Johann Adolf Hasse: L'Olimpiade - Das olympische Spiel. Dramma per musica. © 2023 Profil Medien GmbH


Uncanny Precision

GERALD FENECH recommends Frieder Bernius' recording of 'L'Olimpiade' by Hasse

'Frieder Bernius has a convincing way with Hasse.'


Baptised on 25 March 1699 in Bergedorf, Germany, Johann Adolph Hasse is today almost completely eclipsed by his contemporary George Friedrich Händel. In his day J A was revered as one of the most successful opera composers in either Italy or the provinces of Germany. The grandson of a German burgomeister, Hasse studied in Hamburg and began an operatic career at an early age. Indeed, he is credited with some sixty operas, which is no surprise as he had a rich tenor voice, and this not only served him in earning him a position serving the court of Brunswick, but also helped him in mastering the genre very early on in his career.

His first opera was Antioco, composed at the age of twenty-one. In that same year (1721) he began a tour of Italy, including Venice, Bologna, Firenze and Rome. He studied for at least six years in Naples, where he studied composition with no less than Alessandro Scarlatti, and he kept churning out operas one after another.

In 1730, Hasse was in Venice writing his first opera there, Artaserse, in collaboration with the greatest Italian dramatist of the century, Pietro Metastasio, who would later provide Mozart with several libretti. In that same momentous year he married the celebrated Italian soprano Faustina Bordoni, and accepted a position as chapel master in Dresden.

Apart from operas, Hasse also composed several sacred pieces which were presented in Venice with great success. The 1740s provided a pivotal decade in Hasse's growing relationship with Metastasio; by 1761 Hasse had composed operas on all but one of the poet's lifelong output of libretti. At this particular time the composer's operas and oratorios filled the theatres in Dresden, Naples, Venice, Vienna and even Warsaw, while the cantatas thrilled the Hapsburg court and his later flute music overwhelmed Berlin.

The prolific composer had long suffered from attacks of gout. By 1773 he, his adorable wife Faustina and their two daughters retired to a home in Venice. The Italians welcomed him and he continued to compose, especially sacred music, and to revise earlier compositions. But Faustina died in late 1781 and J A could not survive without her. 'Il Caro Sassone', as the Italians called him, followed her two years later on 16 December 1783, in Venice.

L'Olimpiade premiered on 16 February 1756 in Dresden, and it was the last opera seria to be staged in that city before the start of the disastrous Seven Years' War. The piece received great acclaim and deservedly so. Indeed, it can be considered as one of the most successful of the many works produced by the Hasse-Metastasio tandem.

Listen — Hasse: Ouverture (L'Olimpiade)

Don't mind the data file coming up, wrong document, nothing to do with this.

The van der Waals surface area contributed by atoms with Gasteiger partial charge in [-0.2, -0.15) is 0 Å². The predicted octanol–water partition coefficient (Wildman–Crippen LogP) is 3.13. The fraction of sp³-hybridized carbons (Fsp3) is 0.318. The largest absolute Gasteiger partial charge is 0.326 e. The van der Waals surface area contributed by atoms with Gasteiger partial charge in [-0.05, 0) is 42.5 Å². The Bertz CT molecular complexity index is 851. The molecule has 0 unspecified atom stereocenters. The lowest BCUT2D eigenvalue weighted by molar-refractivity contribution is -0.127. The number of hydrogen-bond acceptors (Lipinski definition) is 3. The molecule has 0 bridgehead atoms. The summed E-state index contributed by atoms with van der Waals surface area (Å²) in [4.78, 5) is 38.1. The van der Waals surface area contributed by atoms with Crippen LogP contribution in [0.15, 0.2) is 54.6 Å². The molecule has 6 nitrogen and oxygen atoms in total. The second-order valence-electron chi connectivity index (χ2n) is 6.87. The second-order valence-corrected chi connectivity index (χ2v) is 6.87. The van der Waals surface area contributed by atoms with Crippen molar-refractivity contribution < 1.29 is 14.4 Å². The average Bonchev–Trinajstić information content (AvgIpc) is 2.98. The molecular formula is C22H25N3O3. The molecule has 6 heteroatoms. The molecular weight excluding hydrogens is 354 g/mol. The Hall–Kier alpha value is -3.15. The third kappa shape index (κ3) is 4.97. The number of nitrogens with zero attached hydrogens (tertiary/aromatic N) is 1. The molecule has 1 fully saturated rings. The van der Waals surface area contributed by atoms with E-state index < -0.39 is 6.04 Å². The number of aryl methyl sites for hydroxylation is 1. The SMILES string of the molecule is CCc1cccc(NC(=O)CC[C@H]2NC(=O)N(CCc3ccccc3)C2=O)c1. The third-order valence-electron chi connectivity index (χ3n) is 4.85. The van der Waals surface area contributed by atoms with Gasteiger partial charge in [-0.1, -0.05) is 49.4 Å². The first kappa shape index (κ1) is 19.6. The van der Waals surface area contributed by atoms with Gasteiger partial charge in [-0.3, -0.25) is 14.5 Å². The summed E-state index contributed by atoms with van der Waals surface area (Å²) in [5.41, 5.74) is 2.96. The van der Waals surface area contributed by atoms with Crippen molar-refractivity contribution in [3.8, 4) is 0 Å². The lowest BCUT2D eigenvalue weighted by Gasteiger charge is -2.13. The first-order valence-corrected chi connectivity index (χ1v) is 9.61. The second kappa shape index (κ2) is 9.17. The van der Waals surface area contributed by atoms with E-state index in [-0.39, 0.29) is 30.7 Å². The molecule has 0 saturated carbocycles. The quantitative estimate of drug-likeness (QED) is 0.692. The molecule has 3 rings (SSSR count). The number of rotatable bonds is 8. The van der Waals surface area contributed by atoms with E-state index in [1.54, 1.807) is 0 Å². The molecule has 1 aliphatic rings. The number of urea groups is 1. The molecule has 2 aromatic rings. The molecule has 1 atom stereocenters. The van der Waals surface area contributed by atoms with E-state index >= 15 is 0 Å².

(PH 21053 CD1 track 1, 0:01-0:44) ℗ 1992 MDR Audio :

The story pans out in ancient Greece during the Olympic Games. Act I: Megacles arrives in Sicyon just in time to enter the Olympic Games under the name of Lycidas, a friend who once saved his life. Unknown to Megacles, Lycidas is in love with Aristaea, whose hand is to be offered to the winner of the games by her father, King Cleisthenes. Lycidas, once betrothed to Princess Argene of Crete, is unaware that Megacles and Aristaea already love each other, and he subsequently tells his friend of the prize. Aristaea and Megacles greet each other fondly, but Megacles now feels bound by his promise to compete as Lycidas. Meanwhile, Argene arrives in Olympia disguised as a shepherdess, to win back Lycidas.

Listen — Hasse: Ne' giorni tuoi felici (L'Olimpiade Act I)
(PH 21053 CD1 track 15, 0:32-1:20) ℗ 1992 MDR Audio :

Act II: Megacles wins the games, confesses the truth to Aristaea and departs, broken-hearted. When Lycidas comes to claim her, Aristaea reproaches him, as does the disguised Argene, much to his dismay. Amyntas, tutor to Lycidas, reports that Megacles has drowned himself, and King Cleisthenes, apprised of the deception, banishes Lycidas.

Listen — Hasse: Gemo in un punto, e fremo (L'Olimpiade Act II)
(PH 21053 CD2 track 16, 0:28-1:11) ℗ 1992 MDR Audio :

Act III: Argene prevents the desperate Aristaea from suicide, Megacles is rescued by a fisherman and Lycidas contemplates the assassination of the King. Aristaea pleads mercy for Lycidas and Argene offers herself in his place. As proof that she is a princess, she shows Cleisthenes a chain given her by Lycidas. He recognizes it as belonging to his son, abandoned in infancy to forestall the prophecy that he would kill his father. Lycidas, reinstated, accepts Argene, leaving his sister to Megacles.

Listen — Hasse: Viva, viva il figlio delinquente (L'Olimpiade Act III)
(PH 21053 CD2 track 26, 1:07-1:55) ℗ 1992 MDR Audio :

Frieder Bernius has a convincing way with Hasse. He paces the drama with uncanny precision, making the unfolding of events feel relaxed and believable. Most of the arias in L'Olimpiade are on the slow side, but Bernius balances both the mellow and the animated wonderfully well, and both singers and players respond with whole-hearted loveliness to the changing moods of the music.

Recordings of Hasse operas do not happen every day, so this exquisite issue should be welcomed by all baroque aficionados, particularly Hasse admirers, who have been waiting for this composer's resurgence for more than a hundred and fifty years. A sound recommendation in gorgeous audio and presentation.

Copyright © 21 November 2023 Gerald Fenech,
Gzira, Malta



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